Again, however, we find the lack of period rooms would make it difficult for Claudia and Jamie to sleep in the elegance in which they had hoped. There are no beds or furniture on display, leaving only benches and closets. As great as it is for a visit, it would make a somewhat unsuitable place for two children to take up semi-permanent residence.
Walker Art Center
Now it’s down to the two bigger museums. With 130,000 square feet, the Walker presents much, much more space in which Claudia and Jamie can make themselves comfortable. Admission is free for all youth under 18, so getting in would be no problem financially (though in 1967, Jamie’s $24 had the equivalent modern spending power of around $168, which is a much larger sum of money than I remember thinking it was when I first read the book in 1989 or 1990). And there are school groups visiting constantly, so sneaking in with one of them would probably be significantly easier, as well.
Otherwise, needing to get the “WALKER” lapel tabs from the front desk day after day might arouse suspicion from the staff. But there are free lockers downstairs near the bedroom, which would make stowing their instrument cases filled with changes of clothes very simple. Additonally, the Walker certainly fits Claudia’s criteria of her destination being elegant, important and busy.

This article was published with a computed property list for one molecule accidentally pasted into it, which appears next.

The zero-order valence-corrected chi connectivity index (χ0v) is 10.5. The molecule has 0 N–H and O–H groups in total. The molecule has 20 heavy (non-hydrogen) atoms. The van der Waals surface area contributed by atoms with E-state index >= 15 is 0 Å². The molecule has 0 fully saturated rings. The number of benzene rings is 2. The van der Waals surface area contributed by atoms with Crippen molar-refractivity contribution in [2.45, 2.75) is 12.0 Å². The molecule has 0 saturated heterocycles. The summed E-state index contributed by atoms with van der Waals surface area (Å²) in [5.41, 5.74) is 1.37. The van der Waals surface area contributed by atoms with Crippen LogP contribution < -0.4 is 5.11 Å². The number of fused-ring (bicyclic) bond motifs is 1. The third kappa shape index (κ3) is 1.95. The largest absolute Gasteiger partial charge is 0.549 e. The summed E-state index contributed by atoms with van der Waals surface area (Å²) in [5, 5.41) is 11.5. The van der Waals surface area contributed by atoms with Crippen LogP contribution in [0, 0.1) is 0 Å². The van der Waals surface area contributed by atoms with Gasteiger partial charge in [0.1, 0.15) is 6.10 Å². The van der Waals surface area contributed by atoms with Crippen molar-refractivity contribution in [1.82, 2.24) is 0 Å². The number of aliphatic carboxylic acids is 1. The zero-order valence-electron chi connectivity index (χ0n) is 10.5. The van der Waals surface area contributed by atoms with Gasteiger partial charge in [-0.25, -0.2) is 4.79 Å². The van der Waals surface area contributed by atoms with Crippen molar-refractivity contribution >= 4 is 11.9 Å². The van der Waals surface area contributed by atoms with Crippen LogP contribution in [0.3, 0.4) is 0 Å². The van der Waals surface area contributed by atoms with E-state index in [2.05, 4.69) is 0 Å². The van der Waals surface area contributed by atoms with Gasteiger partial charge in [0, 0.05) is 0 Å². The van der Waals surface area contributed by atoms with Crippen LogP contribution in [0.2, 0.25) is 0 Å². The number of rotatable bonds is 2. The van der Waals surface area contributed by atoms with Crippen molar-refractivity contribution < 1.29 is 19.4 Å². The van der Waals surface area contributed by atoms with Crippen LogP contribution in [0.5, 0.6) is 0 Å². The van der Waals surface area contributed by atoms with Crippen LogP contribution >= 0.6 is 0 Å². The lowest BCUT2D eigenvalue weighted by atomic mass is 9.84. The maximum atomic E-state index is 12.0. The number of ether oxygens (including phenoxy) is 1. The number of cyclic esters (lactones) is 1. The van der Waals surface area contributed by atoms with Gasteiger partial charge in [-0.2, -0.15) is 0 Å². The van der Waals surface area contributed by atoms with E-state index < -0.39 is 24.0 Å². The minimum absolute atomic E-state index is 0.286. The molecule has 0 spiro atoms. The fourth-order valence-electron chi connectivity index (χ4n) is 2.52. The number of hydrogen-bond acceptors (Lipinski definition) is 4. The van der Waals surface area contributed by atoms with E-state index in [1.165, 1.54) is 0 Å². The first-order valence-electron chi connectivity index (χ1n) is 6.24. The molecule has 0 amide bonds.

It’s also very easy to reach by mass transit. Growing up in Greenwich, Conn. is probably roughly equivalent to growing up in Wayzata locally. Since there’s no commuter train for Claudia and Jamie to take into the cities, they’ll have to settle for the 675 express. But that would put them downtown, and they could either catch the 4 down Lyndale, or walk across Loring Park.
Logistically, there is the problem of the museum not having period rooms – historic beds are a key part of Claudia’s plans, and the Walker’s lack of anything like that is a mark against it. However, I am amused by the thought of Claudia interacting with one of the shows currently up in the galleries, Mexican artist Abraham Cruzvillegas’s “The Autoconstrucción Suites.“ It is, I suppose, a particular sort of period room. Drawing on the vernacular architecture of the urban landscapes of his childhood home in Mexico City, Cruzvillegas has created a roomful of sculptural objects that resemble towering, hand-built shanty residences, assembled with scraps and found materials. It’s not hard to imagine two kids using some of the pieces as hideouts, even if it’s not exactly what Claudia (or Cruzvillegas) might have imagined.